"This is just what we do, and it's part of a lifestyle that we don't think much about," Blattner said on the evening of July 23, waiting with a fresh cup of coffee for the trucks to start rolling in from the day. "We produce what we can and do the best that we can, and you know people like the product, so you give them that product."

A fleet for corn

Produce Plus sells "candy corn," a variety of white and yellow sweet corn, along with other produce on July 23, 2021, in Eyota, Minnesota.
Noah Fish / Agweek
Produce Plus sells "candy corn," a variety of white and yellow sweet corn, along with other produce on July 23, 2021, in Eyota, Minnesota. Noah Fish / Agweek
While the U.S. auto industry and specifically new pickup truck manufacturers face a multibillion-dollar impact from a global parts shortage, there's no deficiency in the type of used trucks that Produce Plus rolls out each day to sell produce from.

Blattner said they have "over a fair amount" of trucks to sell from, all of which were found by Mike via Craigslist, classified ad or other online marketplace.

Blattner estimated that from 25-35 trucks go out on an average weekday to sell produce and more on weekends.

"Sometimes up to 40," she said.

They also sell their produce at the farmer's markets in Rochester and La Crosse, as well as grocery stores in each city as well as in Owatonna and Kasson.

"We really try to service our local community," Blattner said. "Because people like our fresh stuff in the area, and it's easy for us to bring them it fresh every day."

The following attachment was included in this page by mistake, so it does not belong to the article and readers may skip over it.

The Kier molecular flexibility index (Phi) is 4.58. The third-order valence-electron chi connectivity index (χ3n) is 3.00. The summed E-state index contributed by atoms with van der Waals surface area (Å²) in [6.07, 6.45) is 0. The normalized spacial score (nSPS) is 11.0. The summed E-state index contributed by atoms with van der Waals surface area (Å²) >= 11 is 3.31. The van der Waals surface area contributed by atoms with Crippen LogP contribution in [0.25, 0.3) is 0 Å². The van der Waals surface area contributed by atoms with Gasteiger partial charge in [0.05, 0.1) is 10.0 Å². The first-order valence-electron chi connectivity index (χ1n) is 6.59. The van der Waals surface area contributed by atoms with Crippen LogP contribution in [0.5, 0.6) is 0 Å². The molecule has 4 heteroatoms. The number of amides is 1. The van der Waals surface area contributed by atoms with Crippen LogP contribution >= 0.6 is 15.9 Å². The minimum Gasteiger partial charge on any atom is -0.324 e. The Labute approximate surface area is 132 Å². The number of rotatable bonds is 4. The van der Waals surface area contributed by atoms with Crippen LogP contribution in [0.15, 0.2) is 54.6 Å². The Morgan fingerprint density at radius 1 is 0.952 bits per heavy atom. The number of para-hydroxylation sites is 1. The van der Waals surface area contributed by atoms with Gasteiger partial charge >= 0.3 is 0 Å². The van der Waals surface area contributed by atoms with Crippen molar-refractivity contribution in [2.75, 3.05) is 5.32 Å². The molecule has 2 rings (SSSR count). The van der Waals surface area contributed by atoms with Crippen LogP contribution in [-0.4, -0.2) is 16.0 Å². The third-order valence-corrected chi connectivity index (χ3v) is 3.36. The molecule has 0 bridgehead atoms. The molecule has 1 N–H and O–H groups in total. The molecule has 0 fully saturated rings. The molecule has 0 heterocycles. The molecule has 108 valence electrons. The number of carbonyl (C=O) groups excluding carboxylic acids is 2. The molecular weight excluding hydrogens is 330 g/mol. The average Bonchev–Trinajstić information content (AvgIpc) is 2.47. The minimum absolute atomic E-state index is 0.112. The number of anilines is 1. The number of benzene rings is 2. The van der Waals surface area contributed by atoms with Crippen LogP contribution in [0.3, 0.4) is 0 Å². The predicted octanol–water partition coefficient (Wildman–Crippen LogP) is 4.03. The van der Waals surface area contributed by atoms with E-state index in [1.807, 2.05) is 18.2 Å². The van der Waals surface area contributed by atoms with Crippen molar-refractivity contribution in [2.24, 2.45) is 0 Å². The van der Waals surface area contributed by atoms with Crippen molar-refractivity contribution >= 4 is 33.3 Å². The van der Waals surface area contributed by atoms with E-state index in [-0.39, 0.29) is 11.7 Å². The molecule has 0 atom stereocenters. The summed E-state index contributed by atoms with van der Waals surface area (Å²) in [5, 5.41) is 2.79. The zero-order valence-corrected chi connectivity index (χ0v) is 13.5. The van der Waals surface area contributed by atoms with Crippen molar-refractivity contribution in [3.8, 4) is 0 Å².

All have just about the same characteristics — two doors and an open bed. “Candy Corn" is written on all of the trucks, which is how they refer to the variety of their sweet corn.

"It's what we're known for," she said. "It just means really sweet, yellow and white corn."

Finding sellers

Blattner said they've seen every type of seller at Produce Plus, except for the type that doesn't show up for a scheduled job.

"All ages — we've got high school kids, college kids, retirees, people that have other jobs and want to make some extra money," Blattner said. "We have senior citizens, people up to the age of 80 that are selling."

She said their hiring process is simple and they mostly rely on word of mouth to recruit more sellers.

"I don't really interview people per se, and will usually give people a chance that come out here," she said. "If people are interested in selling, they can come out and get some product."

Day in the life

Mike Blattner leaves the house each day around 4:30 a.m. to pick corn that is then put into trucks and then sold that day.

"Loading is huge," Kristi Blattner said. "We have to load all these trucks every day."

The loading begins with the earliest sellers showing up around 6:30 a.m., and the last trucks return to the farm around 8:30 to 9 p.m., she said.

Kristi Blattner said without her husband's knack for knowing exactly when to pick corn, there is no Produce Plus.

"He's done it for so long that he just knows the right time for corn," said Blattner. "Quite honestly, hats off to my husband because he's literally one of a kind — smart, ambitious and he grew up around all of this."

This summer he's had two extra hands to help with harvesting. The youngest son in the Blattner family, Blake, is a student athlete at Wartburg College in Waverly, Iowa.

Blake Blattner, listed as a 6-foot-2-inch, 200-pound defensive end on the team's roster, said he can't recall a day of work in the summer that his dad missed. He's appreciated getting to learn from his father and said he plans to take over when his parents decide to hang it up.